Over the years, as Jim and Louise’s families grew, she loved meeting new grandchildren and great-grandchildren.  Their greatest joy was watching the family enjoy being together at the Peele beach house on Harstine Island.  Many gatherings of all sorts were hosted there by Jim and Louise: church groups; sibling reunions; even a few winter family dinners.  Every year since their marriage, together and individually, they modeled a life of generosity and gratitude.

Louise was a selfless parent, a loving spouse, a gracious host, and a steadfast friend.  As she advanced in years her memory began to fail, and by the time Jim died she was not able to live alone.  We are thankful to the Assisted Living nurses and staff at Eliseo (Tacoma Lutheran Retirement Community) for their care during the last 6 years of her life, and to the staff at Madison Manor Adult Family Home for their care in her final months.  A special thanks to Franciscan Hospice for their care of Mom and of us during her final illness.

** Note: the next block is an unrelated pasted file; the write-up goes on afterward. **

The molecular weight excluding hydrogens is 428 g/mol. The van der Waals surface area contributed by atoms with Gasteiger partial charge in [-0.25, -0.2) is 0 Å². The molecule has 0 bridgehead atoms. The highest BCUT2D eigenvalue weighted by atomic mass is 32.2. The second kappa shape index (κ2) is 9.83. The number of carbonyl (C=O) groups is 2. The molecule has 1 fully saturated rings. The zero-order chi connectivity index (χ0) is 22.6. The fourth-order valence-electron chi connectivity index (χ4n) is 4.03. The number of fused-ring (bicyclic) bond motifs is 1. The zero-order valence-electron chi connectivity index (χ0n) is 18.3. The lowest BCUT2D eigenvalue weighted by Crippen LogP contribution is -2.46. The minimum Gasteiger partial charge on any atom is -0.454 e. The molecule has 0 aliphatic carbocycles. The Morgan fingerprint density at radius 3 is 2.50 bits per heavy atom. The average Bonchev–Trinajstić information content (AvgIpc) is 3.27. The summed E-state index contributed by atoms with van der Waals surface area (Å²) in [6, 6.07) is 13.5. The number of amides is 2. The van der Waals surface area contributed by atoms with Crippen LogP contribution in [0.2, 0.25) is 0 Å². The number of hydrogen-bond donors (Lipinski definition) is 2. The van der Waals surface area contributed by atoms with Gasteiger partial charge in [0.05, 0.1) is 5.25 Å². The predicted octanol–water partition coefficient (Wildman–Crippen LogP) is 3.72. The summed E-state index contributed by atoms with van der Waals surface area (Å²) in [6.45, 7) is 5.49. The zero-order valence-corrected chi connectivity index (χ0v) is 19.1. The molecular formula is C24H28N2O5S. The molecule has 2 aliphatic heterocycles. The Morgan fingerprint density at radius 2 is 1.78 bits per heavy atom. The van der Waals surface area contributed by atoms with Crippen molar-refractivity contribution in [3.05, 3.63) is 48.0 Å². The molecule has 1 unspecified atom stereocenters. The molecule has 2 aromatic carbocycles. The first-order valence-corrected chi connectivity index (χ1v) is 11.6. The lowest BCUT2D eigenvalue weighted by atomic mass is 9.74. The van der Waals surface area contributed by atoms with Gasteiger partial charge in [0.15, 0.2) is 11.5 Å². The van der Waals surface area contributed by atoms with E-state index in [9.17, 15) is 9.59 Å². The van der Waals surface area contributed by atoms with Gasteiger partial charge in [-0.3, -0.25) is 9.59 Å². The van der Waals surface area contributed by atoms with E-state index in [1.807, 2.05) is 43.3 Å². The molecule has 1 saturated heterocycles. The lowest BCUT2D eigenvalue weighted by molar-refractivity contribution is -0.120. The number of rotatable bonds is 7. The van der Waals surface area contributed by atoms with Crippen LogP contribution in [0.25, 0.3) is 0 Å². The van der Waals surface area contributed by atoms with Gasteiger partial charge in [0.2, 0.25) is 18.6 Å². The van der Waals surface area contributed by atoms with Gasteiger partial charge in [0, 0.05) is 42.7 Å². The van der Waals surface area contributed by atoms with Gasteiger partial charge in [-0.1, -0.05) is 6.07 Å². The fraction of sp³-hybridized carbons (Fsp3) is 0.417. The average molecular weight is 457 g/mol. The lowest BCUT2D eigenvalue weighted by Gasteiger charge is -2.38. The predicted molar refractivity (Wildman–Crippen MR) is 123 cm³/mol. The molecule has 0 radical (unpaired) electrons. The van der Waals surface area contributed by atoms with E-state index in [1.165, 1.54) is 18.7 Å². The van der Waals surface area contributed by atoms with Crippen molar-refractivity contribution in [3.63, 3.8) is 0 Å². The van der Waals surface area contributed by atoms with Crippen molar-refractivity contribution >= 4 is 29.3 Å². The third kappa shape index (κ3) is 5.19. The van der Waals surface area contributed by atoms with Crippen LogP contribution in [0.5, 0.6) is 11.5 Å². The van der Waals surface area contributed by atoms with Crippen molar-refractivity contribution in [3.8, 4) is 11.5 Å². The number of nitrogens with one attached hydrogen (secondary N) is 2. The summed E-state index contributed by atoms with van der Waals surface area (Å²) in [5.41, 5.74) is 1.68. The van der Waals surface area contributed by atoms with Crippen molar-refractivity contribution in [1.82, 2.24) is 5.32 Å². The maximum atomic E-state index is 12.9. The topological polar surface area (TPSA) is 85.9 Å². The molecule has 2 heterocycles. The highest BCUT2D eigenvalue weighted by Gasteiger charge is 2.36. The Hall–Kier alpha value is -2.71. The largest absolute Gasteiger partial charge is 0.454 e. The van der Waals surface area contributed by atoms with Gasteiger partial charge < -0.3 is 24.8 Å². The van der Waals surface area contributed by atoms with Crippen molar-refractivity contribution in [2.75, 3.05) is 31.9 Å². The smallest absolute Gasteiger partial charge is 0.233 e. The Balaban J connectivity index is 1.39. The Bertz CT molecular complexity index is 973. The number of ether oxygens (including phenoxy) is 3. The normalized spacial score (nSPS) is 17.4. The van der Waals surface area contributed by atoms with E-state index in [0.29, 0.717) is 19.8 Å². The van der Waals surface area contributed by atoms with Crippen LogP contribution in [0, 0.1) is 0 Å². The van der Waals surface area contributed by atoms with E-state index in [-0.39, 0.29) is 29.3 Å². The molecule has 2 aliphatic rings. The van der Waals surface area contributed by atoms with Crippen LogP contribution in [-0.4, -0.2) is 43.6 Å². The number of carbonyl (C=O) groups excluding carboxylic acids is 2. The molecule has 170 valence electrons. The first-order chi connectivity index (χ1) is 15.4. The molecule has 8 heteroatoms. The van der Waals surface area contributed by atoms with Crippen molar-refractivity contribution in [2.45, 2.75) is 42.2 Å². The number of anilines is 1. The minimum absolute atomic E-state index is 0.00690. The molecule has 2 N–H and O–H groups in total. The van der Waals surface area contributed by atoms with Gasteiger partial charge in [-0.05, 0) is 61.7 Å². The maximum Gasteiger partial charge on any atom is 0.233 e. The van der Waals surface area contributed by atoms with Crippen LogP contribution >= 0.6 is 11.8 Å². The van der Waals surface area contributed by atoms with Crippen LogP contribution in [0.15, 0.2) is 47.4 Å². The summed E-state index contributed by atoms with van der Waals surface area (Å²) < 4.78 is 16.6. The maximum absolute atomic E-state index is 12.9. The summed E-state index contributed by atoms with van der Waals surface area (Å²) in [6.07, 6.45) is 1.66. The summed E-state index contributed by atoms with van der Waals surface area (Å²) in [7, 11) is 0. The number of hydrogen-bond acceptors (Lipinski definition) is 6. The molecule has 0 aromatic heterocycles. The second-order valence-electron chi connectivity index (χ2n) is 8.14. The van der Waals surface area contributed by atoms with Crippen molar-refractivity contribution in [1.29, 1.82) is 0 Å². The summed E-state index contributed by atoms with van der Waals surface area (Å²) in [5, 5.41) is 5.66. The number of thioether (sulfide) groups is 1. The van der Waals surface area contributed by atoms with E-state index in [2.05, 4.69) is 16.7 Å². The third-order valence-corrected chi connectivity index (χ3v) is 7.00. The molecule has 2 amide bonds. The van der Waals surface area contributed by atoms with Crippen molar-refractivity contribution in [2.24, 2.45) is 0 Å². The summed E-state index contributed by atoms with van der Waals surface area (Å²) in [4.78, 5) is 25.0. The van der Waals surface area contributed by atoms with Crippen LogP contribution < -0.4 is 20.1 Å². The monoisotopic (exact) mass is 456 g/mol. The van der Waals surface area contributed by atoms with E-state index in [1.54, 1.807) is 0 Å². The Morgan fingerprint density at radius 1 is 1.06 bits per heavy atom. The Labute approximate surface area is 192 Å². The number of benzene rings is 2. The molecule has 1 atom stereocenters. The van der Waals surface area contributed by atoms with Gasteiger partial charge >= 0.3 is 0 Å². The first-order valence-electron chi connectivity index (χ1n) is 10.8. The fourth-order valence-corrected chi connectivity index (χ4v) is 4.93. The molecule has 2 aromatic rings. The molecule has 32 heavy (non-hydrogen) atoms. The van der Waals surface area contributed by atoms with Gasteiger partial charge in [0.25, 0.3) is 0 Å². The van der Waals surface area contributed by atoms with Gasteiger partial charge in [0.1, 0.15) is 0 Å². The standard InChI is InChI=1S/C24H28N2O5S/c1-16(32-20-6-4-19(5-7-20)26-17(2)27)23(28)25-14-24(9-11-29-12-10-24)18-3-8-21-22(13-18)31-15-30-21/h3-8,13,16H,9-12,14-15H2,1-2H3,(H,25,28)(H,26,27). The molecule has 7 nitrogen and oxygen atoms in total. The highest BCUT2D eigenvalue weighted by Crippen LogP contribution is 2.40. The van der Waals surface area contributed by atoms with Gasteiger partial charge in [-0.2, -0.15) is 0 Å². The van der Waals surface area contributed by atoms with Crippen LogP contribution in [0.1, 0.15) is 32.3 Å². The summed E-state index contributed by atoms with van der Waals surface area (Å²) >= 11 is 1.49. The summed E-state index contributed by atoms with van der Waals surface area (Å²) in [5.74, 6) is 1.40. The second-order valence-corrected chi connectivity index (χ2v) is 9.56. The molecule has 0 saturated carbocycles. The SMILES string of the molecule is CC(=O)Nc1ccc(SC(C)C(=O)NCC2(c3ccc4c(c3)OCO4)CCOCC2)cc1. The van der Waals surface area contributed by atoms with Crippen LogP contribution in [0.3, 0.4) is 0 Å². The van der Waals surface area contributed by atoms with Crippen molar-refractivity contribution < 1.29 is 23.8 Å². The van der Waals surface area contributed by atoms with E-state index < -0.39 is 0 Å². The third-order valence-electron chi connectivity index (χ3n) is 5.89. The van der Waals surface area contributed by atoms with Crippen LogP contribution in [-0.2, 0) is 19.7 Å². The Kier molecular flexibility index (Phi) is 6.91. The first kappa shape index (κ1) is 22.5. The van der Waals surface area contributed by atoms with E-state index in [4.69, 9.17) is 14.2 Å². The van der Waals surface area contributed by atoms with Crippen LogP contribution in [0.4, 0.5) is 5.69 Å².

Even as her memory failed her, Mom always asked us how everyone in the family was doing, and did anyone need anything she could provide.  She had a quick sense of humor her entire life and an ability to get to know people by asking questions and showing an interest in their lives.  At both Eliseo and at Madison Manor, family members of other residents would remark to us about how much they liked and appreciated our Mom.  Her smile did light up a room.  Mom’s glass was always half full; every adversity became an opportunity to accept and grow.  Her most common refrain in recent years, while remembering her life with family, was, “I’ve had a good life!”  May it be so for us all.

A Celebration of Life will occur later in the Spring.